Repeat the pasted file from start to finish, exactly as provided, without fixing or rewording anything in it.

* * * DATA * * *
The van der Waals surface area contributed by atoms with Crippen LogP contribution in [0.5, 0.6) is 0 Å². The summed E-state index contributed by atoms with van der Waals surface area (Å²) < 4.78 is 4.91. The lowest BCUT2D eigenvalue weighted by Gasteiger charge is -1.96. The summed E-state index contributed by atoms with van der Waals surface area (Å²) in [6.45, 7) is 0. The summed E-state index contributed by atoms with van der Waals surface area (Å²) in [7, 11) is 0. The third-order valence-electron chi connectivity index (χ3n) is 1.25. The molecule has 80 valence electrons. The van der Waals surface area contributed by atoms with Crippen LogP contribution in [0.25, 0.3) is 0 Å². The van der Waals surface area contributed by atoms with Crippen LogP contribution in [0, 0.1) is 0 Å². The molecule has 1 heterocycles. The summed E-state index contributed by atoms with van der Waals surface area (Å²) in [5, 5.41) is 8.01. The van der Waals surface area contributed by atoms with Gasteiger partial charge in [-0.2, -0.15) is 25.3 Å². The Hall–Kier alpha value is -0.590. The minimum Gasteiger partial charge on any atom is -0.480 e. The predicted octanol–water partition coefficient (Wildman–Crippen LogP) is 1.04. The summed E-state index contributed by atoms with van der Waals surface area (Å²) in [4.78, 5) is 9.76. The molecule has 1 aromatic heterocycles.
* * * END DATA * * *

The van der Waals surface area contributed by atoms with Crippen LogP contribution in [0.5, 0.6) is 0 Å². The summed E-state index contributed by atoms with van der Waals surface area (Å²) < 4.78 is 4.91. The lowest BCUT2D eigenvalue weighted by Gasteiger charge is -1.96. The summed E-state index contributed by atoms with van der Waals surface area (Å²) in [6.45, 7) is 0. The summed E-state index contributed by atoms with van der Waals surface area (Å²) in [7, 11) is 0. The third-order valence-electron chi connectivity index (χ3n) is 1.25. The molecule has 80 valence electrons. The van der Waals surface area contributed by atoms with Crippen LogP contribution in [0.25, 0.3) is 0 Å². The van der Waals surface area contributed by atoms with Crippen LogP contribution in [0, 0.1) is 0 Å². The molecule has 1 heterocycles. The summed E-state index contributed by atoms with van der Waals surface area (Å²) in [5, 5.41) is 8.01. The van der Waals surface area contributed by atoms with Gasteiger partial charge in [-0.2, -0.15) is 25.3 Å². The Hall–Kier alpha value is -0.590. The minimum Gasteiger partial charge on any atom is -0.480 e. The predicted octanol–water partition coefficient (Wildman–Crippen LogP) is 1.04. The summed E-state index contributed by atoms with van der Waals surface area (Å²) in [4.78, 5) is 9.76. The molecule has 1 aromatic heterocycles.